“Children are great imitators, so give them something great to imitate”-unknown
The front room in my parent’s house is the proud keeper of most of our family’s photographs. Over the years, I tried to be fair, but please don’t count how many times I appear in these pictures because you might leave thinking I’m a bit of a narcissist. One of my self-appointed roles in our family was (and still is) “photograph changer & putter-upper,” and I may be a bit biased.
Photos hold time when our minds fail to remember. That’s why I love pictures so much. Sometimes, though, a sound, touch, or smell, sends me back. Back to the comfort of my mother’s arms as we rocked together in the old wooden rocking chair. Sitting by her side as she carefully prepared my hair in rag ties for an Easter celebration at my grandparent’s house.
Although I know I was a royal pain at times, these are the memories I cling to as I get older. Especially as I embark on the journey of parenthood.
The first house that I can remember had a playroom downstairs in the basement. We had yellow carpet. Some of my Barbies and our beloved plastic kitchen set lived downstairs. I was afraid to play downstairs alone at times, so I’d ask my mom if I could set up my kitchen in the real kitchen.
She always said yes. I made pretend food, took care of my babies, and watched my mom carefully as she graciously kept the house in order. I also made a royal mess. Did my mom care? Not a bit! She let me build forts, play with shaving cream, and spread my dolls throughout the house. Sometimes she even filled the sink or bathtub with water and let us go crazy as we played with Barbies and figurines.
Without words, she taught me that a home is a place where children are welcome in every room.
Without words, she taught me that childhood is playful and messy.
My mom always told me that I had a knack for fashion. From a young age, I enjoyed putting outfits together even though they rarely matched. Even so, she let me choose my own clothes without flinching.
My first taste of teasing was when I transferred from the Lutheran private school I attended through second grade to a third-grade class in our district’s public school system. Still vibrant with the uniqueness that our small private school fostered, I wore a jean skirt and my brother’s purple and turquoise Charlotte Hornet’s jersey. Needless to say, I was teased right off the bat. I’m not sure I ever mentioned this to my mom, but I learned quickly about the importance of “fitting” in.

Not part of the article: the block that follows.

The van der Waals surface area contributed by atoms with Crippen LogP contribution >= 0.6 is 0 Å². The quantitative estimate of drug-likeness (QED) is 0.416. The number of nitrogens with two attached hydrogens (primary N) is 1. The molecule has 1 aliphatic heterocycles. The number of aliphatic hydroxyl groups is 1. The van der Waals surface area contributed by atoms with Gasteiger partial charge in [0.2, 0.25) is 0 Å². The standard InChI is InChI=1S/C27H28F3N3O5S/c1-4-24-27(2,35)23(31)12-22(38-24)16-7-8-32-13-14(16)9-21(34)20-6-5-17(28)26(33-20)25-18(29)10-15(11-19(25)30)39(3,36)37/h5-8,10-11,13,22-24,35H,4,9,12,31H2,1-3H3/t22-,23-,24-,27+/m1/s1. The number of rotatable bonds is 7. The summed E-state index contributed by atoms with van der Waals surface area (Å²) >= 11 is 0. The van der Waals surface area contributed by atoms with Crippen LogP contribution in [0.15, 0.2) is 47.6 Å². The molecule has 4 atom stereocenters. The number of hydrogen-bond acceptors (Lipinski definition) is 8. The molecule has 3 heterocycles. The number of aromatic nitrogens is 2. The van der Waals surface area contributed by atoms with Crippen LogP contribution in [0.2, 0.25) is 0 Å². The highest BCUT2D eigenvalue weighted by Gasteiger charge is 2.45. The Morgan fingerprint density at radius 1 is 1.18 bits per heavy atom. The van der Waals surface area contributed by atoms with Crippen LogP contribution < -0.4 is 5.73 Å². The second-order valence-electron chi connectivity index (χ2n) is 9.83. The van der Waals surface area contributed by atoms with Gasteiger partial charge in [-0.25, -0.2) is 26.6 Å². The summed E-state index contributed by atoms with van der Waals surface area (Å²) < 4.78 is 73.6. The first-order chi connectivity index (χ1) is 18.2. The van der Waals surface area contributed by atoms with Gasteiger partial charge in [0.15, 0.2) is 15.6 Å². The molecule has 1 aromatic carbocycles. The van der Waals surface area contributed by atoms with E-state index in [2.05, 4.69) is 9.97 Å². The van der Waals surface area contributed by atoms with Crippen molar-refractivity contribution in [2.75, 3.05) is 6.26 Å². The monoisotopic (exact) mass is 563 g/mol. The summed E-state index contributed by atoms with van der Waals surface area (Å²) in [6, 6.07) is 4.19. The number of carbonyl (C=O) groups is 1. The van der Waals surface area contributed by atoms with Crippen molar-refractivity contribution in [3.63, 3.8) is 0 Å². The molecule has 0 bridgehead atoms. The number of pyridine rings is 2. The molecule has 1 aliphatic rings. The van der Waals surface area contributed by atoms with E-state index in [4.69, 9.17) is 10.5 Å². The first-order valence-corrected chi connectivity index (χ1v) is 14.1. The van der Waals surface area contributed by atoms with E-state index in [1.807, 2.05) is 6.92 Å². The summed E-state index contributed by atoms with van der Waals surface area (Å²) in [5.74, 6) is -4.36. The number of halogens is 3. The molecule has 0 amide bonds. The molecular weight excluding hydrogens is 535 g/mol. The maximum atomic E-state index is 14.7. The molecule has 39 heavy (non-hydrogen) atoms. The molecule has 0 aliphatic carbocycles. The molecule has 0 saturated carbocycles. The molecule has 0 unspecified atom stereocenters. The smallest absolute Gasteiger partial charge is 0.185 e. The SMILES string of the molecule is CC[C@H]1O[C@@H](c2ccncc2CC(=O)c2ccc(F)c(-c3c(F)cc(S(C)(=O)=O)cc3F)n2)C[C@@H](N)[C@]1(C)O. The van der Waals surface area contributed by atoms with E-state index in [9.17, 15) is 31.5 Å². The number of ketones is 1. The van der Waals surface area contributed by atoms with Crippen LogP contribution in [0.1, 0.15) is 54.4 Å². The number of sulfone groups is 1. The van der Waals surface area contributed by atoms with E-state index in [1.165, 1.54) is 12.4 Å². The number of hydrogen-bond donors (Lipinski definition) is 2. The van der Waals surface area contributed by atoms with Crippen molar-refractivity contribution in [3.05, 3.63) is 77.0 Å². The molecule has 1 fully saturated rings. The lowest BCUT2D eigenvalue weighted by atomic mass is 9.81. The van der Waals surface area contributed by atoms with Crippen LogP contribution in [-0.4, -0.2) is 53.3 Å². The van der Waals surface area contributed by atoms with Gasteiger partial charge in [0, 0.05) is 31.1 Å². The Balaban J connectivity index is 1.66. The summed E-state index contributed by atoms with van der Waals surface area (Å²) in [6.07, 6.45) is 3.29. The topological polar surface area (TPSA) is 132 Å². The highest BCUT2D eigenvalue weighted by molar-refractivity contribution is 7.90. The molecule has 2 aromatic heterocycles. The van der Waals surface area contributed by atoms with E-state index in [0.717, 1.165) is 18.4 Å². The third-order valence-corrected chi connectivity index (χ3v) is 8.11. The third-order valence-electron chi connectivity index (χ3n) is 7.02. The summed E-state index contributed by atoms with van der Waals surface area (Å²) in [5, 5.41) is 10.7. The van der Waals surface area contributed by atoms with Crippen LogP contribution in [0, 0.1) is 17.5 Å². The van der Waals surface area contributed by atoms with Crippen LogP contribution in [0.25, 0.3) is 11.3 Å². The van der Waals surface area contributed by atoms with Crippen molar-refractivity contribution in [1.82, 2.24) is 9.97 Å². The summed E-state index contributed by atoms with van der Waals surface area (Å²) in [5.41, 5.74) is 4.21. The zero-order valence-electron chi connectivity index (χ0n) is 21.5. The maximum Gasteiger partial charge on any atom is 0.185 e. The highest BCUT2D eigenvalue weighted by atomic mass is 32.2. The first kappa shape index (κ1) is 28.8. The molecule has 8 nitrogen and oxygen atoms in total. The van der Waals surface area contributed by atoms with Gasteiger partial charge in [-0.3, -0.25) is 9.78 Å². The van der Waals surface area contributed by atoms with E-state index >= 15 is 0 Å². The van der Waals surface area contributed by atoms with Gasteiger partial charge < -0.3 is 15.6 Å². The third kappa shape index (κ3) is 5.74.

It wasn’t until quite recently, after having a conversation with my brother, that I became aware of how “hands off” my mom was in regards to my outward appearance. If I wanted to pierce my nose? Go for it! Get a tattoo? Why not? Wear rainbow tube tops? The world needs color! Looking back at some of my outrageous choices, I wondered why she didn’t step in. Why didn’t she tell me I couldn’t wear that? Well, besides the obvious tantrum that would ensue, she wanted me to express myself in ways she was not allowed to in her childhood. She valued my opinions.
Without words, she taught me the importance of letting children be true to themselves.
When I was small, I stayed close to my mom. As I approached double digits, I became socially aware and enjoyed being the center of attention. I also really liked to get my own way. The times I failed, was told no or needed to be set straight, were the times I would end up in a full tantrum.
“I hate you. I HATE you. I HATE YOU!” I would scream.
“I’m sorry. I still love you” my mom would answer, calmly.
This scenario would usually continue with slamming bedroom doors, tears, and at least an hour of me running down the stairs to express my anger and back up the stairs to retreat, cowardly, in my bedroom.
After I was done, I’d seek my mom out. I think I’d apologize, but I’m not sure if I always did. Either way, my mom always greeted me with open arms. There were never hard feelings, judgment, or the sense that she would hold a grudge against me. Actually, she would never bring up the tantrum again.
Without words, she taught me about forgiveness and the importance of being gentle with children.
One of my favorite memories was visiting my mom’s classroom when she taught disabled adults. My peanut of a mom, 5’2 on a good day, smiled ear to ear as she worked with some of the most behaviorally and physically challenging adults I’ve ever met. They believed in her authenticity and she believed in them as whole, complete, valuable humans. She is retired now from her cherished profession, but her love for teaching left an impact on my heart as I followed suit and became an educator.
Without words, she taught me to EMBRACE different.
There were some turbulent times in my early teen years, but my mom and I stayed close. She is and always has been one of my confidantes and a trusted ally when times are tough. If I ever had a question about birth control, condoms, or needed to vent after a terrible breakup, my mom was there. She never judged me or acted disappointed in me for being human. She believed in me, but she didn’t put me on a pedestal or bind me to some unrealistic expectation of who a young woman should be.
Without words, she taught me that I had a voice in my decisions.
I’m married now with a beautiful daughter. As I juggle work with parenting, I fully value my mother’s patience and dedication for staying at home to parent for the first decade of my life.
I’m proud to be my mother’s daughter.